A great new guest post on the value of staying true to yourself! Thanks Robert!
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Fired-up, transparent, crazy, a little unpredictable…not always the list of traits that you walk into aneducation interview with to describe yourself when you are wanting to result to be a new job, but after ten plus years in the school leadership, these are adjectives that I wear with pride. They are the things that I lose when I am out of balance, stressed out or have lost focus on kids. Most importantly though, they are the things that let me walk in the door each day with an energy for life and learning. Here’s a bit more about how each of these look on a daily basis.
Fired-up- Energy isn’t default setting for middle school students. They don’t wake up early to get to school to change the world, so it is my role to bring this energy to the table in the morning. One of the best examples of this is French Toast Friday. The first Friday of every month is a morning feast for my teachers and students. Though it was originally designed to be a teacher breakfast, the benefits are incredible for my students. They will rush from their morning spaces to the middle school commons just to get the last piece of French toast, a banana, or a plate of raspberries. It is amazing how cooking a little morning meal for student gets them in the right frame of mind to start the day.
Transparent- One of the best compliments that a teacher gave me was to tell me how much they appreciate my transparency. He said there is no guessing with you. You are totally out there. People know you as a person, a friend, and as a leader. This means working really hard to let me know when I’m upset, tired, angry, happiness or excited. Most would say that I am an awful poker player because my emotions are at the forefront of my leadership. Early in my career this meant comments that were truth, but not placed timely, but as I have honed my passion-based leadership, it means a genuine leader who can leverage change because everyone around me can trust an honest, straight forward answer.
Crazy- “You must be a little crazy to work at a middle school.” This comment has been echoed over and over throughout my time as a middle school principal, but in some ways, it is correct. The crazy piece though isn’t for doing the work that I do because I love every minute of shaping and caring for middle school aged kids, but the crazy comes from a place of pure joy. It isn’t rare to hear me singing as I stroll down the hall or to see me running around the field playing soccer with the kids. The best example though is my announcer voice. I see a student in the hall, and in my best public address announcer voice, I introduce them as loud as I can. “Jennifer Martin everyone…Jennifer Martin.” Student say why do you do that. I tell them that everyone likes to hear their name announced. They shake their head thinking he’s just a little crazy.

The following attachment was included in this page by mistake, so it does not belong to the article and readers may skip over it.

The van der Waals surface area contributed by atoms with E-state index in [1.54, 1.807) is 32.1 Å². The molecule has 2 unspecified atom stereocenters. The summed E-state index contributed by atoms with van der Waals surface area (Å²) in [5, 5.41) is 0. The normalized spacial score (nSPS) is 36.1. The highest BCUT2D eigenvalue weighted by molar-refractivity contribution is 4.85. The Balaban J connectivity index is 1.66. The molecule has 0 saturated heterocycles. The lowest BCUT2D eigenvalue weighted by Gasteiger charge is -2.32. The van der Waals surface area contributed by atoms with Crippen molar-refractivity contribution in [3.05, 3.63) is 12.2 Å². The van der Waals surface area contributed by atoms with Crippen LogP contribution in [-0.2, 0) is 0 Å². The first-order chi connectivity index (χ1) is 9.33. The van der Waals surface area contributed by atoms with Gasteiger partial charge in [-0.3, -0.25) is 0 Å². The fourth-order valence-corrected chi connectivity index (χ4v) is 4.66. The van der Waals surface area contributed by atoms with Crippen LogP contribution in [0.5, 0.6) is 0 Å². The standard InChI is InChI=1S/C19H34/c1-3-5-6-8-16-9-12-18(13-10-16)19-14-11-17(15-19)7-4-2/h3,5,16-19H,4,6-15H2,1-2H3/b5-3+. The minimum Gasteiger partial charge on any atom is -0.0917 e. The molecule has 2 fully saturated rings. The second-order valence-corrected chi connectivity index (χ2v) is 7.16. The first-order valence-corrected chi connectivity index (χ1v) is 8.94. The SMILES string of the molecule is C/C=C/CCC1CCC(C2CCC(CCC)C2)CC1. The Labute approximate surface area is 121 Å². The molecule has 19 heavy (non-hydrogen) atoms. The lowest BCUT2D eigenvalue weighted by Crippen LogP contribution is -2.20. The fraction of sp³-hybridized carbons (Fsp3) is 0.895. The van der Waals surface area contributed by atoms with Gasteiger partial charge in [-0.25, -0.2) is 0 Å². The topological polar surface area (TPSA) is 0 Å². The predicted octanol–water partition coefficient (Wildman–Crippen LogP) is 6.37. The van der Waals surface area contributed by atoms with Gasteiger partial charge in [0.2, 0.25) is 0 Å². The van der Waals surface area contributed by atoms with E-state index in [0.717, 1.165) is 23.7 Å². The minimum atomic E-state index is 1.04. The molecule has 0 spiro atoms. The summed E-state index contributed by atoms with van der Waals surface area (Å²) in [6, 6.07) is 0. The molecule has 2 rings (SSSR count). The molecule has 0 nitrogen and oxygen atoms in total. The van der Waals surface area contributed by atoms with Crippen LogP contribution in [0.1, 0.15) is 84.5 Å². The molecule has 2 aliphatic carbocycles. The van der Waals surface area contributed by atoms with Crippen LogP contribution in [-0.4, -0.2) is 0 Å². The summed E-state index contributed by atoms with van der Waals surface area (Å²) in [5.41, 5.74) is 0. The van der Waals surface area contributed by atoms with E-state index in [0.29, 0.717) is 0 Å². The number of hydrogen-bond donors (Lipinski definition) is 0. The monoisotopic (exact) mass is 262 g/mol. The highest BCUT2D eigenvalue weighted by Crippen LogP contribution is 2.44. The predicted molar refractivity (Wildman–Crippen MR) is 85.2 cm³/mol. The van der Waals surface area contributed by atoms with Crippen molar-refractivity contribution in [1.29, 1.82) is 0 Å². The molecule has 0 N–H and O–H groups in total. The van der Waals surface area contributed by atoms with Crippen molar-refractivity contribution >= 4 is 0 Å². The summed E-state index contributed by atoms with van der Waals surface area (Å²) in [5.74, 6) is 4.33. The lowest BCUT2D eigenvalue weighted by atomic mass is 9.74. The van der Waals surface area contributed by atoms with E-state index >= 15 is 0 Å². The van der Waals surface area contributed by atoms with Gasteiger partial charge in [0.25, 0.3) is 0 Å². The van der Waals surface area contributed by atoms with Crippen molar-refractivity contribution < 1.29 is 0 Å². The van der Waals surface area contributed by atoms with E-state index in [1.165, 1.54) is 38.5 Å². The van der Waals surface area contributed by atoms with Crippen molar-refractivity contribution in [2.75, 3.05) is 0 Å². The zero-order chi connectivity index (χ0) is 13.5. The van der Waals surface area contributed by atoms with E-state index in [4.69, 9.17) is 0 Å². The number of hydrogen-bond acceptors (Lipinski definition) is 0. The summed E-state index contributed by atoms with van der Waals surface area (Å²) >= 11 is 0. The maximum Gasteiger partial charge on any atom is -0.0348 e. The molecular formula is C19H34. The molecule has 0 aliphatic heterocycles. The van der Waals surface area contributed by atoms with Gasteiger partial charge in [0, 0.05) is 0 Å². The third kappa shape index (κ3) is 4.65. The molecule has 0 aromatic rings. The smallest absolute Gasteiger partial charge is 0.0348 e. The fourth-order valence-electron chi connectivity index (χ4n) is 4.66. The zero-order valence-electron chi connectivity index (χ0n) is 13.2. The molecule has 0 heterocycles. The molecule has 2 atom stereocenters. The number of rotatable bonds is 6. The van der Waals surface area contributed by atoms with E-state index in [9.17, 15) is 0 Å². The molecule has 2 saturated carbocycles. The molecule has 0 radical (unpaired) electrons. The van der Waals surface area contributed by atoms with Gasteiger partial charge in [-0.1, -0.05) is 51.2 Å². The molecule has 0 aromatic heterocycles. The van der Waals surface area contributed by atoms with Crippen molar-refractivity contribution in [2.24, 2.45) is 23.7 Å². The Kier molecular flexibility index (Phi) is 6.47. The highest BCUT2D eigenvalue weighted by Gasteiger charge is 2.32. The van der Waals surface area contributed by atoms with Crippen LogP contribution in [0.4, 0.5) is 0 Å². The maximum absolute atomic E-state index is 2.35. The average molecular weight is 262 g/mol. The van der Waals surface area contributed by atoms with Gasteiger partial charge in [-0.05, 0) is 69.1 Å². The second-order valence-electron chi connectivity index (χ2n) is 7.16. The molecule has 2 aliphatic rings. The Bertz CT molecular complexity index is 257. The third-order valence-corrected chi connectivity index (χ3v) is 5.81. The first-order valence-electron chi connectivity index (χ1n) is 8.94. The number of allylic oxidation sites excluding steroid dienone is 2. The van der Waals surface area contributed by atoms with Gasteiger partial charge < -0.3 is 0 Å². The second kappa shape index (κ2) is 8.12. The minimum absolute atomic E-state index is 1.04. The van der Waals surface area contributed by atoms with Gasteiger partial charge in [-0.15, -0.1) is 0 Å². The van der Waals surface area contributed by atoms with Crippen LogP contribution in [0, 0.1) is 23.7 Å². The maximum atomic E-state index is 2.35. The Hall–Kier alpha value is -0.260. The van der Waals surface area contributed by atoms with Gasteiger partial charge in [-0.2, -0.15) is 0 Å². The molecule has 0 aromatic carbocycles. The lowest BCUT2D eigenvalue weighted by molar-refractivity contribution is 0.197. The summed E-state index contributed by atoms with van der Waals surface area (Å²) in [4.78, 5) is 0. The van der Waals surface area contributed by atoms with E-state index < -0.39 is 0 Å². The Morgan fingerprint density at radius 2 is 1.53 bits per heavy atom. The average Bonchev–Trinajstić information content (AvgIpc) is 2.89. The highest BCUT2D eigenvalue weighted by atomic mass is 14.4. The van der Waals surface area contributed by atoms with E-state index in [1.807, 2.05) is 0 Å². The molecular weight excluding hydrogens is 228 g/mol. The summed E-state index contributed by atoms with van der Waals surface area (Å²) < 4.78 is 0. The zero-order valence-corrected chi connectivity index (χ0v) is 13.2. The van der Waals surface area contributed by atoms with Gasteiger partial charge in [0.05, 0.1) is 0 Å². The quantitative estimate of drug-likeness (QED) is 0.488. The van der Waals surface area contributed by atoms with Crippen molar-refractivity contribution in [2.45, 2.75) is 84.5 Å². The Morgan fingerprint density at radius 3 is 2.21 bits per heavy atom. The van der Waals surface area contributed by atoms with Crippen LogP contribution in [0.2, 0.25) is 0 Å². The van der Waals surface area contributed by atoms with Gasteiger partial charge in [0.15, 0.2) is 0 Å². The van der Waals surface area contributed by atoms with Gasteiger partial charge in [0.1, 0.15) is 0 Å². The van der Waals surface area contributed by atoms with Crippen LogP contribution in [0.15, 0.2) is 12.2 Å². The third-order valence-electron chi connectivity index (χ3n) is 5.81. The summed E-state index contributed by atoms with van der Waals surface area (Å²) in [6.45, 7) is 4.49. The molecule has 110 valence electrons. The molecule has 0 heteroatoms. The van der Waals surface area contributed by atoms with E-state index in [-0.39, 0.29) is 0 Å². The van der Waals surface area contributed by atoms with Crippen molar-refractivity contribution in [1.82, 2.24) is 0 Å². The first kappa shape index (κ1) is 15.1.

A Little Unpredictable- The routine of school has moments that feel like hamster running on a hamster wheel, and I believe that it is the passion of the leader ignited in the greater school that helps to break this routine for true learning and gains. This starts for me by modeling the positive risk taking behaviors that I want my teachers and students to embrace everyday in the name of learning. This year, I agreed to let my adventure club students climb in the 100 ft oak tree on our campus. I unleashed our math teachers to teach without addressing all of our state standards because it brought greater learning for kids. I hooked our eighth graders to some incredible expeditionary learning that allowed them to be scientists on Mississippi River. It would be easy to set a routine that work, play only the hand that you are dealt each year, but it feels great for our system to be a bit unpredictable and pull a few cards from up my sleeve.
Certainly, these aren’t the only traits of a passion-based leader, but for me, they are the ones that bring a joy to my calling. They are the way that I can operate in the world of education has so many negative stories, and yes, there are times when each of these things get me in some trouble, but I wouldn’t have it any other way.
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Dr. Robert Dillon works passionately each day to raise the curiosity and drive of his students at Maplewood Richmond Heights Middle School in Saint Louis, Missouri. He has served as a school leader for 11 years, and he sees his work as a calling and not a career. More musing from him can be found at www.aprincipalspeaking.blogspot.com.

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By |August 4th, 2011|Angela's Notes|2 Comments
  • Nice enthusiasm. I have considered myself passion driven since I started teaching in 1997. I’d be interested in hearing how it got you in trouble because I think the word passion can be highly misunderstood in our profession. In the past few years I have learned to be less passionate and have seen much high gains in student achievement. If you are passionate that can be bad or good depending on how good you are at identifying what is worth being passionate about. Thanks for this, i appreciated it.

  • Madamebaill

    WOW!  I truly can identify with the ‘crazy” piece.  I am “that crazy French teacher” and I love it.  I take that comment as a compliment because I know that it gets the students’ attention! I LOVE being a little unpredictable as well.  It’s a constant that keeps the kids energized and ready to learn.  Great post!